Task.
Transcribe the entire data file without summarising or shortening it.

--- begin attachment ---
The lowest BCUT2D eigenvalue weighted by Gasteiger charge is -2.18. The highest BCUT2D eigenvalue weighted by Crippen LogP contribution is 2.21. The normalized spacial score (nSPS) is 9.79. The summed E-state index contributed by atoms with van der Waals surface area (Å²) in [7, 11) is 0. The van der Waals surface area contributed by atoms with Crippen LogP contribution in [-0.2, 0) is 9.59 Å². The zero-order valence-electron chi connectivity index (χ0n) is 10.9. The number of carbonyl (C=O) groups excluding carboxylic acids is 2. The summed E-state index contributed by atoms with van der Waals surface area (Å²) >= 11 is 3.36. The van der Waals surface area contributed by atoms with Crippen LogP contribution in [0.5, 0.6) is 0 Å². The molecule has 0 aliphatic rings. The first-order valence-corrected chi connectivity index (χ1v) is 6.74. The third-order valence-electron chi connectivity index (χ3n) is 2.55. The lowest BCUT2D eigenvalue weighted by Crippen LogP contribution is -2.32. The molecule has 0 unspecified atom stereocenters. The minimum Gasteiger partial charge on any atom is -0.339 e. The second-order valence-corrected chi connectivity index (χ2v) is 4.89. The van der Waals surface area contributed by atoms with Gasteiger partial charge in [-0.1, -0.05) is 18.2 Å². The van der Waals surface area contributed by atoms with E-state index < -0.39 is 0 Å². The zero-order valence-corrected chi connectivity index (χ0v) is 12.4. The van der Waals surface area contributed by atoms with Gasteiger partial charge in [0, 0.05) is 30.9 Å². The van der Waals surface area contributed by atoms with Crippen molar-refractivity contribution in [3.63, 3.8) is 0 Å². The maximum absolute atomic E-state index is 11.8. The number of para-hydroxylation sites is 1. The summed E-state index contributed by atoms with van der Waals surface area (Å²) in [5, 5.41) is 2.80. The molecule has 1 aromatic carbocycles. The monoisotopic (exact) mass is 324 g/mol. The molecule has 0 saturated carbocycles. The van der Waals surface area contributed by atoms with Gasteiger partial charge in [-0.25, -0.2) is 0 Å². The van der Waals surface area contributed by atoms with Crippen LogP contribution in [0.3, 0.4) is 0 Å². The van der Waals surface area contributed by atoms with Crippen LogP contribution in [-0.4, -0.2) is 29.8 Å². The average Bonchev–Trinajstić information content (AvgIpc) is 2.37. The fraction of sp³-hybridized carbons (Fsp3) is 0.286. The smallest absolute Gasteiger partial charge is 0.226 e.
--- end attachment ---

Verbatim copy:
The lowest BCUT2D eigenvalue weighted by Gasteiger charge is -2.18. The highest BCUT2D eigenvalue weighted by Crippen LogP contribution is 2.21. The normalized spacial score (nSPS) is 9.79. The summed E-state index contributed by atoms with van der Waals surface area (Å²) in [7, 11) is 0. The van der Waals surface area contributed by atoms with Crippen LogP contribution in [-0.2, 0) is 9.59 Å². The zero-order valence-electron chi connectivity index (χ0n) is 10.9. The number of carbonyl (C=O) groups excluding carboxylic acids is 2. The summed E-state index contributed by atoms with van der Waals surface area (Å²) >= 11 is 3.36. The van der Waals surface area contributed by atoms with Crippen LogP contribution in [0.5, 0.6) is 0 Å². The molecule has 0 aliphatic rings. The first-order valence-corrected chi connectivity index (χ1v) is 6.74. The third-order valence-electron chi connectivity index (χ3n) is 2.55. The lowest BCUT2D eigenvalue weighted by Crippen LogP contribution is -2.32. The molecule has 0 unspecified atom stereocenters. The minimum Gasteiger partial charge on any atom is -0.339 e. The second-order valence-corrected chi connectivity index (χ2v) is 4.89. The van der Waals surface area contributed by atoms with Gasteiger partial charge in [-0.1, -0.05) is 18.2 Å². The van der Waals surface area contributed by atoms with E-state index < -0.39 is 0 Å². The zero-order valence-corrected chi connectivity index (χ0v) is 12.4. The van der Waals surface area contributed by atoms with Gasteiger partial charge in [0, 0.05) is 30.9 Å². The van der Waals surface area contributed by atoms with Crippen molar-refractivity contribution in [3.63, 3.8) is 0 Å². The maximum absolute atomic E-state index is 11.8. The number of para-hydroxylation sites is 1. The summed E-state index contributed by atoms with van der Waals surface area (Å²) in [5, 5.41) is 2.80. The molecule has 1 aromatic carbocycles. The monoisotopic (exact) mass is 324 g/mol. The molecule has 0 saturated carbocycles. The van der Waals surface area contributed by atoms with Gasteiger partial charge in [-0.25, -0.2) is 0 Å². The van der Waals surface area contributed by atoms with Crippen LogP contribution in [0.3, 0.4) is 0 Å². The van der Waals surface area contributed by atoms with Crippen LogP contribution in [-0.4, -0.2) is 29.8 Å². The average Bonchev–Trinajstić information content (AvgIpc) is 2.37. The fraction of sp³-hybridized carbons (Fsp3) is 0.286. The smallest absolute Gasteiger partial charge is 0.226 e.